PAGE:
American Diabetes Association Applauds the Passage of Missouri House Bill 675
July 8, 2013
The American Diabetes Association (Association) is pleased to announce the passage of Missouri House Bill 675, a key piece of legislation in the fight to keep children with diabetes medically safe at school. The bill was signed by Governor Jay Nixon on July 3 and allows school staff to volunteer to be trained to provide basic diabetes care, including administering insulin and glucagon, a life saving injection that is needed when a child is suffering from dangerously low blood glucose levels. The bill also allows children, if they are capable to do so, to self-manage their diabetes while at school.
The bill was sponsored by Missouri State Representative Jeff Grisamore (District 047), who took office in 2006 and is a member of the Appropriations - Health, Mental Health, and Social Services committee. Senator Scott Rupp (District 2), a strong champion for the cause, introduced the Senate version of the bill and played a vital role in helping House Bill 675 pass the state Senate.
“The American Diabetes Association appreciates the dedication and persistence of Representative Jeff Grisamore and Senator Scott Rupp in passing House Bill 675,” said Mary Lawrence, St. Louis Advocacy Chair, American Diabetes Association. “With Governor Nixon’s signature, from this day forward, no child in Missouri will lack the support and care they need to manage their diabetes and stay safe at school.”
A strong commitment from volunteer diabetes advocates, including Kansas City-based advocates Amy Johnson, a former American Diabetes Association National Youth Advocate, and her father, Dave Johnson, a current member of the Association’s National Advocacy Committee, helped to raise awareness for this important cause and helped to ensure the successful passage of this bill.
An estimated 215,000 children are living with diabetes in the United States. These children have a disease that must be managed 24/7, including the many hours spent at school, on field trips and in extra-curricular activities. Every day, children with diabetes are put at serious risk if no one, including a school nurse, is present at school to help with daily and emergency diabetes care. House Bill 675 will remove that risk by allowing volunteers to be trained in every school in Missouri to provide the diabetes care these children need and deserve to learn and be healthy.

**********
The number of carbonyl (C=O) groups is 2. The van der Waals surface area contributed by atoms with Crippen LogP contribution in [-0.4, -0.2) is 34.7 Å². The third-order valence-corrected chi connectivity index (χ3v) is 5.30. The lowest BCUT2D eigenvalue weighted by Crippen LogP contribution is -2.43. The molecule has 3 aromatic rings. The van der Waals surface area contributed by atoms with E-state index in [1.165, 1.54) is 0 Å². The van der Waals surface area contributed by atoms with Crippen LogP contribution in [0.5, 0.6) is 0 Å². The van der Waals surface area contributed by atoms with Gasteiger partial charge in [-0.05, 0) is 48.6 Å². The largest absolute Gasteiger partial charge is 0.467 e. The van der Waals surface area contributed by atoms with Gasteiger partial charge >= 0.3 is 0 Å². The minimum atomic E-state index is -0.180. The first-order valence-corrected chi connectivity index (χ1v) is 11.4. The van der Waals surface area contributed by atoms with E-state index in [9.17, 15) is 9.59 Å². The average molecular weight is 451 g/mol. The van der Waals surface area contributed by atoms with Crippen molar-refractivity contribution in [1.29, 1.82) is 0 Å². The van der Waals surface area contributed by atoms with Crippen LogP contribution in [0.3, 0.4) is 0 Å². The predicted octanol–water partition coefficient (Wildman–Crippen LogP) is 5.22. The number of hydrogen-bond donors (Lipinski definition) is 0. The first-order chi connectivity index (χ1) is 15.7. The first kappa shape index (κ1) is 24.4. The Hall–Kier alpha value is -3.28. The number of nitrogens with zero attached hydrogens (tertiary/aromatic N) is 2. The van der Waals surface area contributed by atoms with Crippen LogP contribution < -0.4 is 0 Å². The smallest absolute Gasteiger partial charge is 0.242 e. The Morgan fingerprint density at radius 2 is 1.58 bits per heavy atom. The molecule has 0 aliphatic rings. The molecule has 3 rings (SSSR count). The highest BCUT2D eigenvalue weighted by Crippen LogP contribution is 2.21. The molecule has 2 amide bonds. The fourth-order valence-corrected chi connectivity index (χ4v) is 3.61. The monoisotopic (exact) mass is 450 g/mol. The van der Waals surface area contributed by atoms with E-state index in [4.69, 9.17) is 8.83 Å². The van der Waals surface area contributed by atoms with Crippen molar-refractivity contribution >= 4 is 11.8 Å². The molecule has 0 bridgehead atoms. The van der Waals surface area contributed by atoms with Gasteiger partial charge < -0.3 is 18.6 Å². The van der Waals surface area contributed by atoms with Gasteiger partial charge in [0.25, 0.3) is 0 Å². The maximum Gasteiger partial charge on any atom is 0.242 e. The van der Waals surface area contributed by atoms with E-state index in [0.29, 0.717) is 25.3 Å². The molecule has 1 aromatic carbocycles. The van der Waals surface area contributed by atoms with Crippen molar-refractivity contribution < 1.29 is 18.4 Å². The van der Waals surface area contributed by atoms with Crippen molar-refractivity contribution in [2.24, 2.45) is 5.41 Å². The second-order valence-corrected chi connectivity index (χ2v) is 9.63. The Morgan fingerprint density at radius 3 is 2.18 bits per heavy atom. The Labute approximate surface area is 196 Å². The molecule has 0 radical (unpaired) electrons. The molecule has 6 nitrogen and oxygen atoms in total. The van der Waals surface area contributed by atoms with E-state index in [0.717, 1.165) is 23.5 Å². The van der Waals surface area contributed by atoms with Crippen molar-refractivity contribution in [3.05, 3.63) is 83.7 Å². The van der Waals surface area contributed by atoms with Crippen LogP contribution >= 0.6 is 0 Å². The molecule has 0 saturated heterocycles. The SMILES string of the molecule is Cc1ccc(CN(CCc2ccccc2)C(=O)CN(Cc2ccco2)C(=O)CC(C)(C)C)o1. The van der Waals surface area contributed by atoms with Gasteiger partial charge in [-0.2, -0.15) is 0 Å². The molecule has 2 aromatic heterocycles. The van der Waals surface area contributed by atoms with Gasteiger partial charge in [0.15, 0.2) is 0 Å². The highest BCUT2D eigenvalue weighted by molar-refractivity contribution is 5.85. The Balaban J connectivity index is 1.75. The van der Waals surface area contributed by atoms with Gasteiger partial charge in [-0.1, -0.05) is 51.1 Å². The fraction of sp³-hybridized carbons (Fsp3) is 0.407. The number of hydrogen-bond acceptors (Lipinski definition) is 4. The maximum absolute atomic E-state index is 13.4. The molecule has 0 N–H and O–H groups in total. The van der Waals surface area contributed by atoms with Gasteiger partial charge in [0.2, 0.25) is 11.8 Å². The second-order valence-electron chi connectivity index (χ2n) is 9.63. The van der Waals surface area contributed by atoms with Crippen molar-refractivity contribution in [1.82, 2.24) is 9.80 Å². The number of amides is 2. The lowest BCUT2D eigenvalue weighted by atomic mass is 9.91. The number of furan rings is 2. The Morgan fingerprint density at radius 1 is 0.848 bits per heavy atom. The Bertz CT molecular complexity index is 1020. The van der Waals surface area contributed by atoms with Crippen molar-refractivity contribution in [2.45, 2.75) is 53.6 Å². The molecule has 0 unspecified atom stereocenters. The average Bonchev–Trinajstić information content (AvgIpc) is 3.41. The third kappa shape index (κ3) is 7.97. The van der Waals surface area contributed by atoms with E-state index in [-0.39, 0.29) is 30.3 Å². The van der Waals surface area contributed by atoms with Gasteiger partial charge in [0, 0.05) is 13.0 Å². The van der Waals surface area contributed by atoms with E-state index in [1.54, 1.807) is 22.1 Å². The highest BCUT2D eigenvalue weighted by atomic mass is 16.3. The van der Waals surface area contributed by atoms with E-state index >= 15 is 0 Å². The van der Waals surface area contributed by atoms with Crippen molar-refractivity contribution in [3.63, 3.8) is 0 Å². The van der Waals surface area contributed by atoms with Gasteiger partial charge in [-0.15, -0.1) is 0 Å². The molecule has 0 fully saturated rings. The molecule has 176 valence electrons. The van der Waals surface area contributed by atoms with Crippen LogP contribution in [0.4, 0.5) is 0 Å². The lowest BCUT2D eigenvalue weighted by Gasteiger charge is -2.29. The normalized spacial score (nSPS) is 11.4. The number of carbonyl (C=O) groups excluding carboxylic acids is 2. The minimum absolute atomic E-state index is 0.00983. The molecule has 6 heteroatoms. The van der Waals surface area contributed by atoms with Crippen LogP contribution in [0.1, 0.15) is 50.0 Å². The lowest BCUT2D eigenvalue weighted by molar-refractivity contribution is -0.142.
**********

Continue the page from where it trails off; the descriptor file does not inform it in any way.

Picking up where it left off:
To address barriers to diabetes care at school, the Association created its Safe at School campaign. Through this campaign, the Association is dedicated to making sure that all children with diabetes are medically safe at school and have the same educational opportunity as their peers.
About the American Diabetes Association
Nearly half of American adults have diabetes or prediabetes; more than 30 million adults and children have diabetes; and every 21 seconds, another individual is diagnosed with diabetes in the U.S. Founded in 1940, the American Diabetes Association (ADA) is the nation’s leading voluntary health organization whose mission is to prevent and cure diabetes, and to improve the lives of all people affected by diabetes. The ADA drives discovery by funding research to treat, manage and prevent all types of diabetes, as well as to search for cures; raises voice to the urgency of the diabetes epidemic; and works to safeguard policies and programs that protect people with diabetes. In addition, the ADA supports people living with diabetes, those at risk of developing diabetes, and the health care professionals who serve them through information and programs that can improve health outcomes and quality of life. For more information, please call the ADA at 1-800-DIABETES (1-800-342-2383) or visit diabetes.org. Information from both of these sources is available in English and Spanish. Find us on Facebook (American Diabetes Association), Twitter (@AmDiabetesAssn) and Instagram (@AmDiabetesAssn)